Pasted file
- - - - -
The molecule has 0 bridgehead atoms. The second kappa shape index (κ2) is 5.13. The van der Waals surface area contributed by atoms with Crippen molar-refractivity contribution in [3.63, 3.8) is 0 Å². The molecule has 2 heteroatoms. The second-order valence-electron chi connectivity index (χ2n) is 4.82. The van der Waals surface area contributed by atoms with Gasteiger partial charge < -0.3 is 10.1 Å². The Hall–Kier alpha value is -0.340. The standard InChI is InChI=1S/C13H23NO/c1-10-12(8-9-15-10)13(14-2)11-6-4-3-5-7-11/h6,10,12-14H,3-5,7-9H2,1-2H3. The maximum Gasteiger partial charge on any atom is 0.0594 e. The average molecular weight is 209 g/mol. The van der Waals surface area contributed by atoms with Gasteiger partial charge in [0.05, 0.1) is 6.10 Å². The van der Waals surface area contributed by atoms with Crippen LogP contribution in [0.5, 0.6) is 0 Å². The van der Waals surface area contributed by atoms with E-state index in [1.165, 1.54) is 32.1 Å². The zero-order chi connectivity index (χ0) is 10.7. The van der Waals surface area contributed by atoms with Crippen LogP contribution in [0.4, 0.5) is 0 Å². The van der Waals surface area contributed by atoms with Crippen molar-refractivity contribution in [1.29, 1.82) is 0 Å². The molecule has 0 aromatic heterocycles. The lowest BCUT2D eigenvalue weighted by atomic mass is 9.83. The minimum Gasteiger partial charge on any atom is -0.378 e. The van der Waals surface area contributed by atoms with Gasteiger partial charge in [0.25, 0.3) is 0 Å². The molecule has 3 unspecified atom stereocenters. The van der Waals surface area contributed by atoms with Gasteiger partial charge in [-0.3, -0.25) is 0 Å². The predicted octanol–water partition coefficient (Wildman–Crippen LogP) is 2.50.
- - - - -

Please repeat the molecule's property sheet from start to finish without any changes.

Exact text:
The molecule has 0 bridgehead atoms. The second kappa shape index (κ2) is 5.13. The van der Waals surface area contributed by atoms with Crippen molar-refractivity contribution in [3.63, 3.8) is 0 Å². The molecule has 2 heteroatoms. The second-order valence-electron chi connectivity index (χ2n) is 4.82. The van der Waals surface area contributed by atoms with Gasteiger partial charge < -0.3 is 10.1 Å². The Hall–Kier alpha value is -0.340. The standard InChI is InChI=1S/C13H23NO/c1-10-12(8-9-15-10)13(14-2)11-6-4-3-5-7-11/h6,10,12-14H,3-5,7-9H2,1-2H3. The maximum Gasteiger partial charge on any atom is 0.0594 e. The average molecular weight is 209 g/mol. The van der Waals surface area contributed by atoms with Gasteiger partial charge in [0.05, 0.1) is 6.10 Å². The van der Waals surface area contributed by atoms with Crippen LogP contribution in [0.5, 0.6) is 0 Å². The van der Waals surface area contributed by atoms with E-state index in [1.165, 1.54) is 32.1 Å². The zero-order chi connectivity index (χ0) is 10.7. The van der Waals surface area contributed by atoms with Crippen LogP contribution in [0.4, 0.5) is 0 Å². The van der Waals surface area contributed by atoms with Crippen molar-refractivity contribution in [1.29, 1.82) is 0 Å². The molecule has 0 aromatic heterocycles. The lowest BCUT2D eigenvalue weighted by atomic mass is 9.83. The minimum Gasteiger partial charge on any atom is -0.378 e. The van der Waals surface area contributed by atoms with Gasteiger partial charge in [0.25, 0.3) is 0 Å². The molecule has 3 unspecified atom stereocenters. The van der Waals surface area contributed by atoms with Gasteiger partial charge in [-0.3, -0.25) is 0 Å². The predicted octanol–water partition coefficient (Wildman–Crippen LogP) is 2.50.